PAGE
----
From Publishers Weekly: American scholars tend to write the Civil War as a great national epic, but Keegan, an Englishman with a matchless knowledge of comparative military history, approaches it as a choice specimen with fascinating oddities. His more thematic treatment has its shortcomings—his campaign and battle narratives can be cursory and ill-paced—but it pays off in far-ranging discussions of broader features: the North’s strategic challenge in trying to subdue a vast Confederacy ringed by formidable natural obstacles and lacking in significant military targets; the importance of generalship; the unusual frequency of bloody yet indecisive battles; and the fierceness with which soldiers fought their countrymen for largely ideological motives.

Keegan soars above the conflict to delineate its contours, occasionally swooping low to expand on a telling detail or a moment of valor or pathos. Some of his thoughts, as on the unique femininity of Southern women and how the Civil War stymied socialism in America, are less than cogent. Still, Keegan’s elegant prose and breadth of learning make this a stimulating, if idiosyncratic, interpretation of the war.

Revolutionary Deists: Early America’s Rational Infidels

The title Revolutionary Deists simply struck me as ammunition against the rewriting of our history as embodied in the belligerent idiocy of the Tea Party.

Amazon description: For some eighty-five years–between, roughly, 1725 and 1810–the American colonies were agitated by what can only be described as a revolutionary movement. This was not the well-known political revolution that culminated in the War of Independence, but a revolution in religious and ethical thought. Its proponents called their radical viewpoint “deism.” They challenged Christian orthodoxy and instead endorsed a belief system that celebrated the power of human reason and saw nature as God’s handiwork and the only revelation of divine will.

In this illuminating discussion of American deism, philosopher Kerry Walters presents an overview of the main tenets of deism, showing how its influence rose swiftly and for a time became a highly controversial subject of debate in the colonies.

The deists were students of the Enlightenment and took a keen interest in the scientific study of nature. They were thus critical of orthodox Christianity for its superstitious belief in miracles, persecution of dissent, and suppression of independent thought and expression.

At the heart of his book are profiles of six “rational infidels,” most of whom are quite familiar to Americans as founding fathers or colonial patriots: Benjamin Franklin (the ambivalent deist), Thomas Jefferson (a critic of Christian supernaturalism but an admirer of its ethics), Ethan Allen (the rough-edged “frontier deist”), Thomas Paine (the arch iconoclast and author of The Age of Reason), Elihu Palmer (the tireless crusader for deism and perhaps its most influential proponent), and Philip Freneau (a poet whose popular verses combined deism with early romanticism).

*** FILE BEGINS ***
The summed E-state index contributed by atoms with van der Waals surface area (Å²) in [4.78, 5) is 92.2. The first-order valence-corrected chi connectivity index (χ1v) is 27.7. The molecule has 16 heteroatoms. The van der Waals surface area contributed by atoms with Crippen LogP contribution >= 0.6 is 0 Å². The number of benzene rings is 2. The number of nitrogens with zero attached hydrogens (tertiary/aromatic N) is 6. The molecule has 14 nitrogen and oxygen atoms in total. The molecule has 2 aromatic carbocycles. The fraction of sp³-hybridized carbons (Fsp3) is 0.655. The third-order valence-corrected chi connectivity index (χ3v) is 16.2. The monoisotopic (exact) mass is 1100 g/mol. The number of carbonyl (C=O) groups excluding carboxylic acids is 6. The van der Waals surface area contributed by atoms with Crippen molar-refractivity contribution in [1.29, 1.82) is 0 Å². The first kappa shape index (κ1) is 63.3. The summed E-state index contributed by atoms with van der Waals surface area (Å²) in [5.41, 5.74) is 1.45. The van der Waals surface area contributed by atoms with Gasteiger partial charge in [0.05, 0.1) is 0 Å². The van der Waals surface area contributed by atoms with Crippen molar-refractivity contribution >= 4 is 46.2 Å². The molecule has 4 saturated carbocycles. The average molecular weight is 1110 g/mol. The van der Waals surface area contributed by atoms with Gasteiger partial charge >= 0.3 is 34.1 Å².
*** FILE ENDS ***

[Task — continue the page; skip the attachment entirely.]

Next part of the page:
This is a fascinating study of America’s first culture war, one that in many ways has continued to this day.

King Tut Exhibit

King Tut Exhibit

The Science Museum of Minnesota is currently showing a King Tut exhibit, entitled Tutankhamun: The Golden King and the Great Pharaohs. The exhibit takes you back in time 3,000 years to one of the most remarkable periods in history. King Tut features 100 authentic artifacts. Walk among the history of some of ancient Egypt’s most significant rulers, including Tut’s relatives, with artifacts immersing you in the daily life, religion, and funeral practices that took place under the rule of the pharaohs. The exhibit runs through September 5, 2011. Found at YouTube from sciencemuseummn.

Here’s two more King Tut videos for you:

Found at YouTube from NationalGeographic.

Found at YouTube from AncientDez.

The Real George Washington Exhibit

The Real George Washington Exhibit

Starting tomorrow, the Minnesota History Center is featuring an exhibit on George Washington that will run through May 29. Learn about George Washington as a young surveyor, dauntless warrior, entrepreneur and presidential first. This new, traveling exhibit from Mount Vernon features forensic models of Washington at various ages; short films by the History Channel and computer interactives; portraits and decorative arts; period weapons; and personal artifacts, including the only surviving full set of Washington’s dentures. Found at YouTube from NationalGeographic. Happy Presidents Day!

The History Of Prohibition

I was catching up on some podcasts and just finished listening to a Fresh Air program from May that I thought was fascinating. Terry Gross interviews author Daniel Okrent about his book Last Call: The Rise and Fall of Prohibition. It’s a great interview, so I wanted to share.

Between the years of 1920, when the 18th Amendment to the Constitution was passed, and 1933, when the 21st Amendment repealed the restriction, it was illegal to sell, transport or manufacture “intoxicating” beverages for consumption in the United States.

But Prohibition didn’t stop drinking; it simply pushed the consumption of booze underground. By 1925, there were thousands of speakeasy clubs operating out of New York City, and bootlegging operations sprang up around the country to supply thirsty citizens with alcoholic drinks.

Fresh Air: Prohibition Life: Politics, Loopholes And Bathtub Gin [MP3]